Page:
MUCH IS SUDDENLY BEING MADE OF SENATOR LINDSEY GRAHAM BEING A BACHELOR NOW THAT HE WANTS TO BE PRESIDENT.
REACHED FOR COMMENT, CRANKY CLINTON DECLARED SHE'S NO BACHELOR "AND REMEMBER, I COULD HAVE BEEN. I HAD PLENTY OF REASON TO BE. REMEMBER CHUBBY MONICA? YOU THINK I EVER FORGOT HER? BUT I STAYED MARRIED. STAY THE COURSE, I ALWAYS SAY. THAT'S WHAT AMERICA GETS WITH ME IN THE OVAL OFFICE -- A PRESIDENTIAL DOOR MAT."
FROM THE TCI WIRE:
This afternoon, the Senate Veterans Affairs Committee held a hearing on proposed legislation. The first panel was made up of the VHA's Dr. Thomas Lynch, Dr. Maureen McCarthy and Susan Blauert. The second panel was made up of Disabled American Veterans' Adrian Atizado, Medicalodges, Inc's Fred Benjamin, Fleet Reserve Association's Thomas J. Snee and retired SFC Victor Medina.
Senator Patty Murray: To this panel, Dr. Lynch, I wanted to ask you about the Women Veterans Access To Quality Care Act. I was really pleased to work with Senator [Dean] Heller on this legislation. As I'm sure you all know the population of women veterans is increasing dramatically. It's actually doubled since 2001. This bill will require all VA medical centers to have at least one full time OB-GYN. And I want to ask you today, how long will it take to meet that standard? And does the Department usually struggle to recruit OB-GYNs?
Dr. Thomas Lynch: Right now, VA has GYN specialists in 78% of our VA facilities -- about 118. There are plans to add additional GYN providers, uh, by directive to, I think around 20 more facilities, as part of our operative complexity model. Uh, the VA has a model of operative complexity that looks at a certain infrastructure required to support surgical services at facilities. Uh, the mandate would be that all of our complex and intermediate facilities would have a GYN provider.
Senator Patty Murray: Sure.
Dr. Thomas Lynch: Some of the smaller facilities -- and, unfortunately, Senator, I don't have the exact count for you -- would have difficult supporting a full time GYN provider and, in some of those case, care is provided through community contract. So I think --
Senator Patty Murray: So if you do not have an OB-GYN, you do contract out to a community OB-GYN?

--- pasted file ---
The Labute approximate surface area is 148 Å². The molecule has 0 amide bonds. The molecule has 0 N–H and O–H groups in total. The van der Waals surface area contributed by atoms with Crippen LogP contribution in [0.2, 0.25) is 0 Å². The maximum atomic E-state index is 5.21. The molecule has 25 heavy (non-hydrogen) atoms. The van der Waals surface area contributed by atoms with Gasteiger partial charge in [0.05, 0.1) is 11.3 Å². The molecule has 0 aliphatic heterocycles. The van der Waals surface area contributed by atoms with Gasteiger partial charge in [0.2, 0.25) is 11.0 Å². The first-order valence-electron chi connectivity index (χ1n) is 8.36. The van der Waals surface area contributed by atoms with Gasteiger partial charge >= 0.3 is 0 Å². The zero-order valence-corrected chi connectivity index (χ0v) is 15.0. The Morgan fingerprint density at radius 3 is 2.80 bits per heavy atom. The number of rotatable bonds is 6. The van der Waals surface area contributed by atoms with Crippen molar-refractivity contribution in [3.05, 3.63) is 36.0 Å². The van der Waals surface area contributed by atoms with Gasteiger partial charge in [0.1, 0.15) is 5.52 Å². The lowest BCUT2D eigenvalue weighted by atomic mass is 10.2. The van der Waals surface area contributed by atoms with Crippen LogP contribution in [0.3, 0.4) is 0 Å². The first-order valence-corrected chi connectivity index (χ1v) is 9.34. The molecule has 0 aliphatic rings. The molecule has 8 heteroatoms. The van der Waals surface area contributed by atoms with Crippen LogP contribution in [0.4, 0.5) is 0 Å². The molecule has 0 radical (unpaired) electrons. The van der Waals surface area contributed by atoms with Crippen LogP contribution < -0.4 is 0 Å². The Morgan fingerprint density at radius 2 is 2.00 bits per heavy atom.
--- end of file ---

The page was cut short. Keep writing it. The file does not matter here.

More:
Dr. Thomas Lynch: The expectation would be yes, that we would provide those services in the community if we could not provide them at the VA.
Senator Patty Murray: So you can meet the needs of this bill?
Dr. Thomas Lynch: Dr. McCarthy, would you like to?
Dr. Maureen McCarthy: I-I believe that we could meet the intent. Uh, which is to do what Dr. Lynch said which is based on the surgical complexity, that there would be a plan to hire for all the facilities, that there would be a certain level of complexity and hire. But for the facilities, the smaller facilities, there is the expectation that there would be access to care either in the community by contract or by having someone actually come into the facility.
Senator Patty Murray: Do you have a timeline on how long that would take?
Dr. Maureen McCarthy: No, ma'am, I don't. Some of our facilities are in areas where it may be a challenge to recruit and so I couldn't give you an absolute timeline, I'm sorry.
Senator Patty Murray: Okay. Well if you can give me an estimate, I'd really appreciate it.
Dr. Maureen McCarthy: Would you be okay if I took that for the record?
Senator Patty Murray: Yes, you may do it for the record.
Dr. Maureen McCarthy: Okay.
The VA keeps saying it's aware of the explosion in the number of women veterans but every time they appear before Congress they're offering statements that say otherwise.
At the very least, Lynch should be able to say, "We will have a full time OB-GYN at every VA medical facility who have a need for one or we will have a contract with a private practice provider."
There's a lot of hedging and, honestly, I was bothered that Lynch can't refer to the doctors as OB-GYN and instead goes with GYN.
It's obstetrics and gynaecology -- if you divide it up, you're dividing up what's being practiced.
Just the use of GYN only made me wonder what Lynch sees the practice as.
Murray's long been the leading advocate on women veterans issues as well as on the issue of family planning (highlighting the needs for the VA to cover in vitro fertilization, for example). Senator Richard Blumenthal is the Ranking Member of the Committee and his addition has allowed one more voice who consistently raises issues that effect women veterans. Murray is the former Chair of the Committee. With Republicans in control of the Senate, the Chair is now Johnny Isakson.
Senator Patty Murray: Dr. Lynch, one provision of the Homeless Veterans Prevention Act would allow the grant per diem program to provide payments for dependents who are accompanying homeless veterans. This is an important change to consider as the number of veterans with dependents -- especially women -- is rising. Now VA has stated that they support the intent of this part of the legislation but it raised concerns about the need for additional resources to meet the needs of the veterans that would be served. If this unmet need is still there, why did the VA ask for cuts in the grant per diem program in the budget request?